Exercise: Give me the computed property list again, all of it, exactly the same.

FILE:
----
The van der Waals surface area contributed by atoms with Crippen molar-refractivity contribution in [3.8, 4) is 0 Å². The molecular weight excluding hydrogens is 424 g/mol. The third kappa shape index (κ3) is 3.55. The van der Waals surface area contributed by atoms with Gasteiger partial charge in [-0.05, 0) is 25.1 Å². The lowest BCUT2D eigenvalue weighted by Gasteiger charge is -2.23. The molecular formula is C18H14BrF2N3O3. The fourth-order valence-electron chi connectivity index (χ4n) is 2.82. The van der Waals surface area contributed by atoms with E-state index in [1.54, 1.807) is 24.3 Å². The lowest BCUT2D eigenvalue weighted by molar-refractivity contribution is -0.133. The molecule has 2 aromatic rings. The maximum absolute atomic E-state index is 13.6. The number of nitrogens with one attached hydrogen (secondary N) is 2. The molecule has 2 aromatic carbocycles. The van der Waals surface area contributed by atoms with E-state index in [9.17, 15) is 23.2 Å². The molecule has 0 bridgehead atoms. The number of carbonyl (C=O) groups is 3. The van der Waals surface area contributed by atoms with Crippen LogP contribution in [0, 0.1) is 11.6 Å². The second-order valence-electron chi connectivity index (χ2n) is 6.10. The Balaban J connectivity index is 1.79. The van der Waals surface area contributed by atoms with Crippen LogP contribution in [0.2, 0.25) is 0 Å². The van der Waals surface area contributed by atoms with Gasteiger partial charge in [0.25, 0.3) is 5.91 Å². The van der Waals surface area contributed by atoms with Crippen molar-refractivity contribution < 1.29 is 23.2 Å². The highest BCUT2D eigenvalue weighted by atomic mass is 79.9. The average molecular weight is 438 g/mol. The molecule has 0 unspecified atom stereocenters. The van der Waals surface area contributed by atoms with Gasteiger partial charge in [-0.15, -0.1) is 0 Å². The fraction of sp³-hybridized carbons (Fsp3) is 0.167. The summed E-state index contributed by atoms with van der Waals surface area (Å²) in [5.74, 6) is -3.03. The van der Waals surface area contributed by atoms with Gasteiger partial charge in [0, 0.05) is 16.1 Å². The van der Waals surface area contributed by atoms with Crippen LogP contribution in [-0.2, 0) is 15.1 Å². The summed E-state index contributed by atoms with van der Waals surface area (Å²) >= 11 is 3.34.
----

The van der Waals surface area contributed by atoms with Crippen molar-refractivity contribution in [3.8, 4) is 0 Å². The molecular weight excluding hydrogens is 424 g/mol. The third kappa shape index (κ3) is 3.55. The van der Waals surface area contributed by atoms with Gasteiger partial charge in [-0.05, 0) is 25.1 Å². The lowest BCUT2D eigenvalue weighted by Gasteiger charge is -2.23. The molecular formula is C18H14BrF2N3O3. The fourth-order valence-electron chi connectivity index (χ4n) is 2.82. The van der Waals surface area contributed by atoms with E-state index in [1.54, 1.807) is 24.3 Å². The lowest BCUT2D eigenvalue weighted by molar-refractivity contribution is -0.133. The molecule has 2 aromatic rings. The maximum absolute atomic E-state index is 13.6. The number of nitrogens with one attached hydrogen (secondary N) is 2. The molecule has 2 aromatic carbocycles. The van der Waals surface area contributed by atoms with E-state index in [9.17, 15) is 23.2 Å². The molecule has 0 bridgehead atoms. The number of carbonyl (C=O) groups is 3. The van der Waals surface area contributed by atoms with Crippen LogP contribution in [0, 0.1) is 11.6 Å². The second-order valence-electron chi connectivity index (χ2n) is 6.10. The Balaban J connectivity index is 1.79. The van der Waals surface area contributed by atoms with Crippen LogP contribution in [0.2, 0.25) is 0 Å². The van der Waals surface area contributed by atoms with Gasteiger partial charge in [0.25, 0.3) is 5.91 Å². The van der Waals surface area contributed by atoms with Crippen molar-refractivity contribution < 1.29 is 23.2 Å². The highest BCUT2D eigenvalue weighted by atomic mass is 79.9. The average molecular weight is 438 g/mol. The molecule has 0 unspecified atom stereocenters. The van der Waals surface area contributed by atoms with Gasteiger partial charge in [-0.15, -0.1) is 0 Å². The fraction of sp³-hybridized carbons (Fsp3) is 0.167. The summed E-state index contributed by atoms with van der Waals surface area (Å²) in [5.74, 6) is -3.03. The van der Waals surface area contributed by atoms with Gasteiger partial charge in [0, 0.05) is 16.1 Å². The van der Waals surface area contributed by atoms with Crippen LogP contribution in [-0.2, 0) is 15.1 Å². The summed E-state index contributed by atoms with van der Waals surface area (Å²) >= 11 is 3.34.